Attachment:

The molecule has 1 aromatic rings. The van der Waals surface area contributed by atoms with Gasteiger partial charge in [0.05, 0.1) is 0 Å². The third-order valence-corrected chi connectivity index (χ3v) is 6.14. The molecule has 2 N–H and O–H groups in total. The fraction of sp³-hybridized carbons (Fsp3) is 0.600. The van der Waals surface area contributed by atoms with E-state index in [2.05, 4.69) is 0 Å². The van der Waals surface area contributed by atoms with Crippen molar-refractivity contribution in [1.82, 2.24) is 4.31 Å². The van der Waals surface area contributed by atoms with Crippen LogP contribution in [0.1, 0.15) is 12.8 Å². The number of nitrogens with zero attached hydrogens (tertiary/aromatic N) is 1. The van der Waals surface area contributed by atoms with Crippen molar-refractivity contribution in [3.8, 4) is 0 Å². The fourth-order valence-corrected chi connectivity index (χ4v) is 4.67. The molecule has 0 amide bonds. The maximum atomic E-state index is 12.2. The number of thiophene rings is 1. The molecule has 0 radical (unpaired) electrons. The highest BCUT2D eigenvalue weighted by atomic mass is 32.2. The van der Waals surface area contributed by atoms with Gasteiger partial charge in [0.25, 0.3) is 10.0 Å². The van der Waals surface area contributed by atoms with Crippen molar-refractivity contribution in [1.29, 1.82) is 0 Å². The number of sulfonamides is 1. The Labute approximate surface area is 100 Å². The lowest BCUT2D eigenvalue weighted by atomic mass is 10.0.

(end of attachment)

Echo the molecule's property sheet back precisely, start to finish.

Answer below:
The molecule has 1 aromatic rings. The van der Waals surface area contributed by atoms with Gasteiger partial charge in [0.05, 0.1) is 0 Å². The third-order valence-corrected chi connectivity index (χ3v) is 6.14. The molecule has 2 N–H and O–H groups in total. The fraction of sp³-hybridized carbons (Fsp3) is 0.600. The van der Waals surface area contributed by atoms with E-state index in [2.05, 4.69) is 0 Å². The van der Waals surface area contributed by atoms with Crippen molar-refractivity contribution in [1.82, 2.24) is 4.31 Å². The van der Waals surface area contributed by atoms with Crippen LogP contribution in [0.1, 0.15) is 12.8 Å². The number of nitrogens with zero attached hydrogens (tertiary/aromatic N) is 1. The van der Waals surface area contributed by atoms with Crippen molar-refractivity contribution in [3.8, 4) is 0 Å². The fourth-order valence-corrected chi connectivity index (χ4v) is 4.67. The molecule has 0 amide bonds. The maximum atomic E-state index is 12.2. The number of thiophene rings is 1. The molecule has 0 radical (unpaired) electrons. The highest BCUT2D eigenvalue weighted by atomic mass is 32.2. The van der Waals surface area contributed by atoms with Gasteiger partial charge in [0.25, 0.3) is 10.0 Å². The van der Waals surface area contributed by atoms with Crippen molar-refractivity contribution in [1.29, 1.82) is 0 Å². The number of sulfonamides is 1. The Labute approximate surface area is 100 Å². The lowest BCUT2D eigenvalue weighted by atomic mass is 10.0.